US home construction in 2012 highest in 4 years
WASHINGTON — U.S. builders started work on homes in December at the fastest pace in 4 ½ years and finished 2012 as their best year for residential construction since the early stages of the housing crisis.
The Commerce Department said Thursday that builders broke ground on houses and apartments last month at a seasonally adjusted annual rate of 954,000. That’s 12.1 percent higher than November’s annual rate. And it is nearly double the recession low reached in April 2009.
Construction increased last month for both single-family homes and apartments. And the pace in which builders requested permits to start more homes ticked up to a 4 ½ year high.
For the year, builders started work on 780,000 homes. That’s still roughly half of the annual number of starts consistent with healthier markets. But it is an increase of 28.1 percent from 2011. And it is the most since 2008 — shortly after the housing market began to collapse in late 2006 and 2007.
Steady hiring, record-low mortgage rates and a tight supply of new and previously occupied homes available for sale have helped boost sales and prices in most markets. That has persuaded builders to start more homes, which adds to economic growth and hiring.
The positive housing report, along with a steep decline in unemployment benefit applications, contributed to a strong day on Wall Street. By early afternoon, the Standard & Poor’s 500 rose to 1,484, a five-year high. The Dow Jones industrial average gained 110 points to 13,621.
“There is no denying that the housing market recovery is solidifying, and we expect construction activity to ramp up to the 1 million annualized threshold by the end of this year,” said Michael Dolega, an economist with TD Economics, in a note to clients.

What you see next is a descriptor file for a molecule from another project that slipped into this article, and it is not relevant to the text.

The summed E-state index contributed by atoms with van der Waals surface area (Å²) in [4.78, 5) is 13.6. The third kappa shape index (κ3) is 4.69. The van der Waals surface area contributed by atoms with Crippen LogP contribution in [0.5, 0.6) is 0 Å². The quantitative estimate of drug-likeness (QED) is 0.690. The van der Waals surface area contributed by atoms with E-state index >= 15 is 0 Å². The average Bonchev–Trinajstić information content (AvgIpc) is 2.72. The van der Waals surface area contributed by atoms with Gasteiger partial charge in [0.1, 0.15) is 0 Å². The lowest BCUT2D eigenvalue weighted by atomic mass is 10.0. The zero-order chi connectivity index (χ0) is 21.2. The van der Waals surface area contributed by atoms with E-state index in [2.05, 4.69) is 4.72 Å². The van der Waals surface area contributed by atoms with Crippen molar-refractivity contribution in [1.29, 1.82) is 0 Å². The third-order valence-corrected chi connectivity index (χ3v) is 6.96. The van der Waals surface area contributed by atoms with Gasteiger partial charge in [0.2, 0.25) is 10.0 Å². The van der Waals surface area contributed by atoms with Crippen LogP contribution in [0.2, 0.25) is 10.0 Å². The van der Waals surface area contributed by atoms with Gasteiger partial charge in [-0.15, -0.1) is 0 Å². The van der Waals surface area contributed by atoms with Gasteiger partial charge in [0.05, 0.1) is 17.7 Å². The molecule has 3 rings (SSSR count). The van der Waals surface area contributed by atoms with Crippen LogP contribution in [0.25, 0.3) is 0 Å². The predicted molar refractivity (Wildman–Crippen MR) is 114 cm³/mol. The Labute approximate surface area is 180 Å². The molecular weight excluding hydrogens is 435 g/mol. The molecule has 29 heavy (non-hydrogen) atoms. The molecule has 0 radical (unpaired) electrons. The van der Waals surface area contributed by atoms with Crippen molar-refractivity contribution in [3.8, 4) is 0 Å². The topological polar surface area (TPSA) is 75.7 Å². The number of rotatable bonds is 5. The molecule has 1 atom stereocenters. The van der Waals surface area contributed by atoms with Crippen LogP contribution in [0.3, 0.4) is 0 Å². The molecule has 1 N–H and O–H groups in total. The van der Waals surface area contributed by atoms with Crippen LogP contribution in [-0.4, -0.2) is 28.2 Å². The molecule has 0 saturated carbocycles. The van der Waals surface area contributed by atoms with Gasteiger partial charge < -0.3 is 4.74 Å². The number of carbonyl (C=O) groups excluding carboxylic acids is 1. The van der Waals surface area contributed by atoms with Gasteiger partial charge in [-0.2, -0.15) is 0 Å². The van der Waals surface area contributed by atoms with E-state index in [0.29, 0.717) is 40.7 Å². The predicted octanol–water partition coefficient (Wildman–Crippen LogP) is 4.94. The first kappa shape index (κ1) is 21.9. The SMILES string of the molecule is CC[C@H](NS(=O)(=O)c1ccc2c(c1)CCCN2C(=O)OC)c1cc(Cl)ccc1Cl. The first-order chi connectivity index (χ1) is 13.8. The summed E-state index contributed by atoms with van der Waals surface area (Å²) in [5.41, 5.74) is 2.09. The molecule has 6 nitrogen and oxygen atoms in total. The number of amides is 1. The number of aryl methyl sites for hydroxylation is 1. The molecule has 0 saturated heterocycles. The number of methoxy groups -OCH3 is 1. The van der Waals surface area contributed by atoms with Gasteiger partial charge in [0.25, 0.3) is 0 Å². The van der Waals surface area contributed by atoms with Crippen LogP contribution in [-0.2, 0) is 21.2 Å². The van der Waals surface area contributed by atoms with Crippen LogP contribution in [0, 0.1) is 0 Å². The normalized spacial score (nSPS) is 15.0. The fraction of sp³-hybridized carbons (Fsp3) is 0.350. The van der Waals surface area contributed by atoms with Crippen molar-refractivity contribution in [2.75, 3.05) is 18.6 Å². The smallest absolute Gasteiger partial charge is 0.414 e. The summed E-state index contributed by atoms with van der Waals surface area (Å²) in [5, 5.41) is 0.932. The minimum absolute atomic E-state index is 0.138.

Dolega said the gains in home building helped boost construction hiring in December by 30,000 jobs — the most in 15 months. He predicts the construction industry could add half a million jobs in 2013.
In December, the pace of single-family home construction, which makes up two-thirds of the market, increased 8 percent. While that’s well below healthy levels, single-family housing starts are now 75 percent higher than the recession low reached in March 2009.
Apartment construction, which is more volatile, surged 23 percent last month. It is now back to pre-recession levels.
Applications for building permits, a sign of future construction, inched up to a rate of 903,000 — the highest level since July 2008.
“The strong rise in single-family starts is a clear indication of builder confidence in the sales outlook,” said Pierre Ellis, an economist at Decision Economics, in a note to clients.
Confidence among homebuilders held steady in January at the highest level in nearly seven years. But builders are feeling slightly less optimistic about their prospects for sales over the next six months, according to a survey released Wednesday.
In November, sales of previously occupied homes rose to their highest level in three years, while new-home sales reached a 2 1/2-year high.
Those factors have helped make homebuilders more confident and spurred new home construction. But homebuilders’ are still warily watching the current standoff in Washington between President Barack Obama and Congress over several approaching budget deadlines, including the need to boost the nation’s $16.4 trillion borrowing limit.
Though new homes represent less than 20 percent of the housing sales market, they have an outsize impact on the economy. Each home built creates an average of three jobs for a year and generates about $90,000 in tax revenue, according to data from the homebuilders association.